And I mean it.
This mug is actually more ritual than neurosis.
I found this mug in the gift shop at Montreat, the Presbyterian mountain conference center.
As usual, a little history: growing up at First Baptist, I was aware of Ridgecrest, where Baptists had their summer music camps. I never went to one, and I’m not sure why. It’s possible that my family could not afford it, and very probable that I was too insecure to go to something like that. (Maybe there is more neurosis here than I thought: I was in many ways a blighted child.)
Montreat is right over the ridge from Ridgecrest, and I became aware of it while serving as music director for Newnan Presbyterian Church, a position that I discovered I had been appointed to while I was away at GHP in 1990. Because of GHP, though, I was not able to attend that music camp either.
However, in 1995 I was not doing GHP, and it was decided that the church would send me to Montreat. I was actually excited about this: a week in the mountains with 300 musicians, studying music and conducting and arranging. Plus, we got to sing!
There was a select chorus, but you had to send in an audition tape, and I was too insecure to do that. When I got there, though, it seems that a lot of people were too insecure to do that, because they were having auditions the first afternoon. So I went, and I made it into the group. That was cool, because we were singing the Duruflé Requiem and a couple of other pieces, and our conductor was a British man whose name I forget—he was John Rutter’s conductor.
There was also Alice Parker—yes, Alice Parker of Robert Shaw/Alice Parker fame—and she was awesome.
Anyway, on Wednesday, I got a phone call: Ginny’s paternal grandmother died. I had to leave to drive to Abingdon for the funeral. The only time in my life that I got to go to music camp, and I couldn’t even stay. Not that I’m bitter or anything.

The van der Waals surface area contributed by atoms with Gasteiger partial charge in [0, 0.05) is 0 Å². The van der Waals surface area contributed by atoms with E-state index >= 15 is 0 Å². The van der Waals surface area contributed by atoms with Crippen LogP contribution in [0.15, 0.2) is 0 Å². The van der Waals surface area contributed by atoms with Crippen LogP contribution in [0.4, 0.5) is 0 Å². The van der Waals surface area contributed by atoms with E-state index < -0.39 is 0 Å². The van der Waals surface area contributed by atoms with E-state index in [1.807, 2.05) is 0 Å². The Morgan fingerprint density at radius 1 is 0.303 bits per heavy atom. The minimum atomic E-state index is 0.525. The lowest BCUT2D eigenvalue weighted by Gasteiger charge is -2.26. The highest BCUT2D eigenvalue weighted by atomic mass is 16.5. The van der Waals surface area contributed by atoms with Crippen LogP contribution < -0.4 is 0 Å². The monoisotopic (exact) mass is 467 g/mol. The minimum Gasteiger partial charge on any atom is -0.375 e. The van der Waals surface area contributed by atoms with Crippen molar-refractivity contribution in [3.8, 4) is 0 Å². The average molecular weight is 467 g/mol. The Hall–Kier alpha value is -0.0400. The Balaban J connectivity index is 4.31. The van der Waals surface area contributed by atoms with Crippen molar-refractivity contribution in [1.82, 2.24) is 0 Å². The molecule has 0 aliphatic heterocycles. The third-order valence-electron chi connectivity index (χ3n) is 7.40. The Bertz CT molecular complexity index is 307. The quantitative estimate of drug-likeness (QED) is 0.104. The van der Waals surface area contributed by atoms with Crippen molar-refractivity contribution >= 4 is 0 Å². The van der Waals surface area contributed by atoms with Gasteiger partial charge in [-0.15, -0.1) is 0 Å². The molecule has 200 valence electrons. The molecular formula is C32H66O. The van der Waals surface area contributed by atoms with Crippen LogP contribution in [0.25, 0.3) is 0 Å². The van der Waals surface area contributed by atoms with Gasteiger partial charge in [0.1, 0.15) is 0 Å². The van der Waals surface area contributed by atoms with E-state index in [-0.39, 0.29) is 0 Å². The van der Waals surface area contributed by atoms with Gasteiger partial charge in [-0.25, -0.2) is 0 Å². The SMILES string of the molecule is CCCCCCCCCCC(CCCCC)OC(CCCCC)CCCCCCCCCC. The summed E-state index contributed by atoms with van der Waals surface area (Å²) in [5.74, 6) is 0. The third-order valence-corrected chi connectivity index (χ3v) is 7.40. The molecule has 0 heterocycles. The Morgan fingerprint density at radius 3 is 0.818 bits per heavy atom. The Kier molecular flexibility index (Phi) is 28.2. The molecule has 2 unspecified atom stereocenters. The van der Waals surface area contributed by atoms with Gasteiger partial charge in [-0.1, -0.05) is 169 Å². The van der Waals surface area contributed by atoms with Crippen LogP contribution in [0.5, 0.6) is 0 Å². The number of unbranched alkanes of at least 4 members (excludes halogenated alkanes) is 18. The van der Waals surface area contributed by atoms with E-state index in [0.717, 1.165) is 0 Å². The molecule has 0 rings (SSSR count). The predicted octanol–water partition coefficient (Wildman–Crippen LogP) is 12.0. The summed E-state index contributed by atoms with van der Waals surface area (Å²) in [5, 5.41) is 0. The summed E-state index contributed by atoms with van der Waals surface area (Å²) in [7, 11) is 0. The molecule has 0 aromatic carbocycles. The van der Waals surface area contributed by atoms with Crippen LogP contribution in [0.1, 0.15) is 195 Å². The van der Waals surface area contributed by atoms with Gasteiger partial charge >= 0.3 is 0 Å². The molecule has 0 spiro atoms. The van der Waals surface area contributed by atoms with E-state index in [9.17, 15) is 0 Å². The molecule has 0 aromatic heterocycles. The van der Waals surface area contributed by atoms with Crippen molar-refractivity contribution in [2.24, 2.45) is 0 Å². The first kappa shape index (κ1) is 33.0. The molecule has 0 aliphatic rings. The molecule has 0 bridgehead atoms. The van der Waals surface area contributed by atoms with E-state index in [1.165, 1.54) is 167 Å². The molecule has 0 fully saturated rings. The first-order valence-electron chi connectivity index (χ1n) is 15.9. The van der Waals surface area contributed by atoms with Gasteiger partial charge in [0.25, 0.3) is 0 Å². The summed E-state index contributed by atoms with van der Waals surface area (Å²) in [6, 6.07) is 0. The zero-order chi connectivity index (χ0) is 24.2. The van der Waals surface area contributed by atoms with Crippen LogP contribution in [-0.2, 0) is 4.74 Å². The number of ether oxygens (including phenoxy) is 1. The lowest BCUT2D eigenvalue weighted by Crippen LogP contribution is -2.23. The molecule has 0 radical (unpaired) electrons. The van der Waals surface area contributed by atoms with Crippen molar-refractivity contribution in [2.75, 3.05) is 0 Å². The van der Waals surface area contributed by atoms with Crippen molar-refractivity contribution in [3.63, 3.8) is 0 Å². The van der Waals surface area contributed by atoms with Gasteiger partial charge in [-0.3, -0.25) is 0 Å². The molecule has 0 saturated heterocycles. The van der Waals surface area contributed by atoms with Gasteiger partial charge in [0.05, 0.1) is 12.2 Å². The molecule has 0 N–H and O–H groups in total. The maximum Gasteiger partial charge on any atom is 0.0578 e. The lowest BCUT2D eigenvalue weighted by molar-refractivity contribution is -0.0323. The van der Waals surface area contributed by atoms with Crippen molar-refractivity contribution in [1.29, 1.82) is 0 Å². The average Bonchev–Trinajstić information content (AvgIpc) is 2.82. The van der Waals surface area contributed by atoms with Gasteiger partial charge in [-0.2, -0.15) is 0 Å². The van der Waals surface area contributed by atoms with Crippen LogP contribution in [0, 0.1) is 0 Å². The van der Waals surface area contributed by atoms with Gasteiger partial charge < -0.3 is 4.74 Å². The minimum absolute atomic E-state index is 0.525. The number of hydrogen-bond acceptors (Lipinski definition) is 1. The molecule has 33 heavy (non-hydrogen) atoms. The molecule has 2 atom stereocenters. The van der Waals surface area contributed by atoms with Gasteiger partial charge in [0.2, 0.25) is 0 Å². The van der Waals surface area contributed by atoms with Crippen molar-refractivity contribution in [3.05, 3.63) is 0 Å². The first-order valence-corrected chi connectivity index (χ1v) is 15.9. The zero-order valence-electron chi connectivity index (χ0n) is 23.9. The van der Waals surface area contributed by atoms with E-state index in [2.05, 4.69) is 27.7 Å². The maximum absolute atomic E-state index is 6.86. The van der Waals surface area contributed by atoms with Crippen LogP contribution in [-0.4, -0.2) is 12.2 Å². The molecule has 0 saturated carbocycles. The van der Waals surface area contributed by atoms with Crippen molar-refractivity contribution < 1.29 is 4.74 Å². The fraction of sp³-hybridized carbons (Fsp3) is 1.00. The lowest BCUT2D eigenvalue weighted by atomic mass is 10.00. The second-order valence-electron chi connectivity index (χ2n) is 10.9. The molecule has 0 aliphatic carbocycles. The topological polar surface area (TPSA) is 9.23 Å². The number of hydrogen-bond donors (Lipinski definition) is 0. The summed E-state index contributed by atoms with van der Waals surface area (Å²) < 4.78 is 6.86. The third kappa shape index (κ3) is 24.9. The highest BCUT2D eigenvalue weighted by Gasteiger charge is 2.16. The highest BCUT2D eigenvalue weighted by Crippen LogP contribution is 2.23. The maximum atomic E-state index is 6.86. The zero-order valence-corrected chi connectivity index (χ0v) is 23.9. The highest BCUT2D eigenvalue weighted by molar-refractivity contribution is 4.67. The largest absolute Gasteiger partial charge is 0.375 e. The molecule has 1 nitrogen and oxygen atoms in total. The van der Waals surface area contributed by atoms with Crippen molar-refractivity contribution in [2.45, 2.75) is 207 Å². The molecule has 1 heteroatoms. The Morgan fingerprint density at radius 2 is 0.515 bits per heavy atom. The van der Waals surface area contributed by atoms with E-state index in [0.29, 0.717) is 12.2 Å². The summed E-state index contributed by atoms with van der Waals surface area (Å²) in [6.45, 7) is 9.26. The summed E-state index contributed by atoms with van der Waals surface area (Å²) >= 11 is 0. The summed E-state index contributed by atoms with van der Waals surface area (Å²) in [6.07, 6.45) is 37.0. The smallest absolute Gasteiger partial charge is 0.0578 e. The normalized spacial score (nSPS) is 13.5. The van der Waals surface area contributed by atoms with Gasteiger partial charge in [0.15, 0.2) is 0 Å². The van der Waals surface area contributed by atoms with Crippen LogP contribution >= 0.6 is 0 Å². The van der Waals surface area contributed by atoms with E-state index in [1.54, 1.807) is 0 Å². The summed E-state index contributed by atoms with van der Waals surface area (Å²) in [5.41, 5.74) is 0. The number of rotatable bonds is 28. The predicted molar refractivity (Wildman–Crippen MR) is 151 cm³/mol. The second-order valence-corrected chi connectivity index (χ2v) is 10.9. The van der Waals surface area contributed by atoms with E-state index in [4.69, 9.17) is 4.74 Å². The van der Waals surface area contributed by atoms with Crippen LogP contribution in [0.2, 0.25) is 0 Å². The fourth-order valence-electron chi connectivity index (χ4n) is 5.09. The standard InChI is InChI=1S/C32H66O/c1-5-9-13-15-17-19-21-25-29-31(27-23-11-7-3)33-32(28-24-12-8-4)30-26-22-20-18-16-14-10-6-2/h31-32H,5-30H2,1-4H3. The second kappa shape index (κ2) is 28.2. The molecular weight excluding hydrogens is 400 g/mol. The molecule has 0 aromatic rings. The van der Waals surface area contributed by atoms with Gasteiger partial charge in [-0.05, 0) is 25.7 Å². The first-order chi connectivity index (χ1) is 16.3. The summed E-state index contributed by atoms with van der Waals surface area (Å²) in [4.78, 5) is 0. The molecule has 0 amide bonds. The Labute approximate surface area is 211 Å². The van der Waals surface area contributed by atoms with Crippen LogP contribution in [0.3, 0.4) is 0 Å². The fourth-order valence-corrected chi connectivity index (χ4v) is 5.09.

So, the mug: I found it in the gift shop at Montreat and I snapped it up. It’s perfect for a church choir director, of course, because choristers are notoriously whiny. I won’t say mine were. I will not say that. Just not going to say that.
Two years later, I was the assistant program director for instruction for the Georgia Governor’s Honors Program, and as I was packing for the summer this mug made the cut to go. It became my ritual to bring the mug with me to the first staff meeting on Thursday morning while wearing my Space Ghost “Don’t make me use the spank ray!” t-shirt. Those two items were my staff management policies in a nutshell, and I think they were effective: a firm hand, but a light touch. [Jobie, do not go there.]
Whining is pointless and should be stamped out wherever it occurs. Whining is, as far as I’m concerned, just a way to tell me that you don’t want to be there, and for GHP staffers I can make that happen.
Whining is not bitching. Bitching is OK, because bitching is targeted. Bitching can identify a problem that I will then invite you to help solve. Feel free to bitch to me. But whining? Go do that somewhere else.
And please don’t be like Jobie, who strives to provoke me into using the spank ray. Such a nerdvert…